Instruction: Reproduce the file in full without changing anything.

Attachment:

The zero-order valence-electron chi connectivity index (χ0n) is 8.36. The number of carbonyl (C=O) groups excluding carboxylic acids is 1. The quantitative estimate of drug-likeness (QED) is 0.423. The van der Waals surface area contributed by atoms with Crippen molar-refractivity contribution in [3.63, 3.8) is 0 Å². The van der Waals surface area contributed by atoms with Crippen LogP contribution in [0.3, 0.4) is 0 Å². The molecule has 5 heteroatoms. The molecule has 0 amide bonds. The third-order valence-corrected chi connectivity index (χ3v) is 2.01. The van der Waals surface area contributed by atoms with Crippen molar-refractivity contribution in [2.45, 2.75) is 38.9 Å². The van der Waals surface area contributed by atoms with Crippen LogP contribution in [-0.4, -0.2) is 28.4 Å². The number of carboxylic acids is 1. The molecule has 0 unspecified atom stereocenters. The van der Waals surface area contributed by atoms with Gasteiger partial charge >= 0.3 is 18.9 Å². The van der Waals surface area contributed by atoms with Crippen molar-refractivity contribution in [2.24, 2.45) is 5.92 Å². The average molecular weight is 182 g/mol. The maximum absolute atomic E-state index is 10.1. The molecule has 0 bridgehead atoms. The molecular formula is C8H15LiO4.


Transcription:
The zero-order valence-electron chi connectivity index (χ0n) is 8.36. The number of carbonyl (C=O) groups excluding carboxylic acids is 1. The quantitative estimate of drug-likeness (QED) is 0.423. The van der Waals surface area contributed by atoms with Crippen molar-refractivity contribution in [3.63, 3.8) is 0 Å². The van der Waals surface area contributed by atoms with Crippen LogP contribution in [0.3, 0.4) is 0 Å². The molecule has 5 heteroatoms. The molecule has 0 amide bonds. The third-order valence-corrected chi connectivity index (χ3v) is 2.01. The van der Waals surface area contributed by atoms with Crippen molar-refractivity contribution in [2.45, 2.75) is 38.9 Å². The van der Waals surface area contributed by atoms with Crippen LogP contribution in [-0.4, -0.2) is 28.4 Å². The number of carboxylic acids is 1. The molecule has 0 unspecified atom stereocenters. The van der Waals surface area contributed by atoms with Gasteiger partial charge >= 0.3 is 18.9 Å². The van der Waals surface area contributed by atoms with Crippen molar-refractivity contribution in [2.24, 2.45) is 5.92 Å². The average molecular weight is 182 g/mol. The maximum absolute atomic E-state index is 10.1. The molecule has 0 bridgehead atoms. The molecular formula is C8H15LiO4.